Wednesday, April 21, 2010

The Giver by Lois Lowry

This book first came to me waaaayyy back when I was a little Angie- back in fourth grade, when my teacher Mrs. Varela- whom I still hold dear as one of my favorite teachers ever- recommended it to me. I read it eagerly, and found it incredible and unsettling even then. This is the story of 12-year-old Jonas, who lives in a utopian society- one without violence, conflict or any kind of social stratification. Every December, the 12-year-olds of the society are each given a life assignment from the Elders. Jonas' assignment is a special one, taught to him by a mysterious man known only as the Giver... and through him he begins to find out that his "perfect" world... really isn't perfect.

With that kind of premise, you can imagine how good the book is. Then again, parents still manage to find fault with it. The Blue Valley School District in Kansas faced parent complaints that the book is "lewd", "twisted" and "unfit for analysis by students" because it is "violent," "sexually explicit", and "portrays infanticide and euthanasia." A parent said, "The book is negative... I don't see the academic value in it. Everything presented to the kids should be positive or historical, not negative."

Really? These parents have no idea how it goes. The world itself is hardly ever positive, particularly nowadays. It's not healthy to be pessimistic about everything, of course... but neither is it healthy to go around assuming that everything is rosy. There are bad things out there that people, particularly those still learning, should take into account. For every negative theme that the book contains, there is one of hope- realizing the world with all of its faults, in other words, taking off the blinders and living your own life- that means everything.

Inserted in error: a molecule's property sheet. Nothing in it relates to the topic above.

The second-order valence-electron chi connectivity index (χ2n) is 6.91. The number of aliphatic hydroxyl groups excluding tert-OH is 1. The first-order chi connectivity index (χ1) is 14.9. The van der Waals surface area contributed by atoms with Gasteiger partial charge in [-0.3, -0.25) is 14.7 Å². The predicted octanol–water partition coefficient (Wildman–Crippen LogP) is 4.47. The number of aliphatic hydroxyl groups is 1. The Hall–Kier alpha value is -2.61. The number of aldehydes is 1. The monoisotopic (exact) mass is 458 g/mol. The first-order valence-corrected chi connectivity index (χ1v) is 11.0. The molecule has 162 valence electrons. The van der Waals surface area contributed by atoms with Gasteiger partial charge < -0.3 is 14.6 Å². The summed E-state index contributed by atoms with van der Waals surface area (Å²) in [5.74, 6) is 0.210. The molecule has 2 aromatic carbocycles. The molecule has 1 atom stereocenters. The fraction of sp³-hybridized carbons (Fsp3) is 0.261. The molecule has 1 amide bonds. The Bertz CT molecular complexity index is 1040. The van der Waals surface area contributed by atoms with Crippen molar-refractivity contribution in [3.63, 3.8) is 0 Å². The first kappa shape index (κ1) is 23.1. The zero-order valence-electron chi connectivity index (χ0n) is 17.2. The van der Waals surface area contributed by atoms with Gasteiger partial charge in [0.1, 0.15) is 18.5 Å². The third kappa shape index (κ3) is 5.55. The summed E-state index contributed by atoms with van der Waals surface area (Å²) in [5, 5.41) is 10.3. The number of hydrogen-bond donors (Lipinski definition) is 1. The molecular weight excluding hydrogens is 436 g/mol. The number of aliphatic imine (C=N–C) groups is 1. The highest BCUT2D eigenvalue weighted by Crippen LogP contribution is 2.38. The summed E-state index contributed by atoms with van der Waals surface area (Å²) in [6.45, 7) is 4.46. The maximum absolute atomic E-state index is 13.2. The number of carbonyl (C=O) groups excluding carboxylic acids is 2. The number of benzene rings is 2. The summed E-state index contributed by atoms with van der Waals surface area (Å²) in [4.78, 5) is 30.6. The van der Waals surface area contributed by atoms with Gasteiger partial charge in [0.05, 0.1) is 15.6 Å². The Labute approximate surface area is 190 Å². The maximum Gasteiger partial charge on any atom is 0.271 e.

In the end, the proponents asked that the book be removed from the district's eighth-grade reading list. It remained, or so I believe. Group D definitely has its delusions either way. As for this book... read it. It's definitely a great read, comparable to Brave New World by Aldous Huxley (another banned book), and I would recommend it to people of all ages.

1 comment:

  1. I love your love for utopian/dystopian works. Every single one of these I've not yet read I'm going to pick up the next time I'm at the library.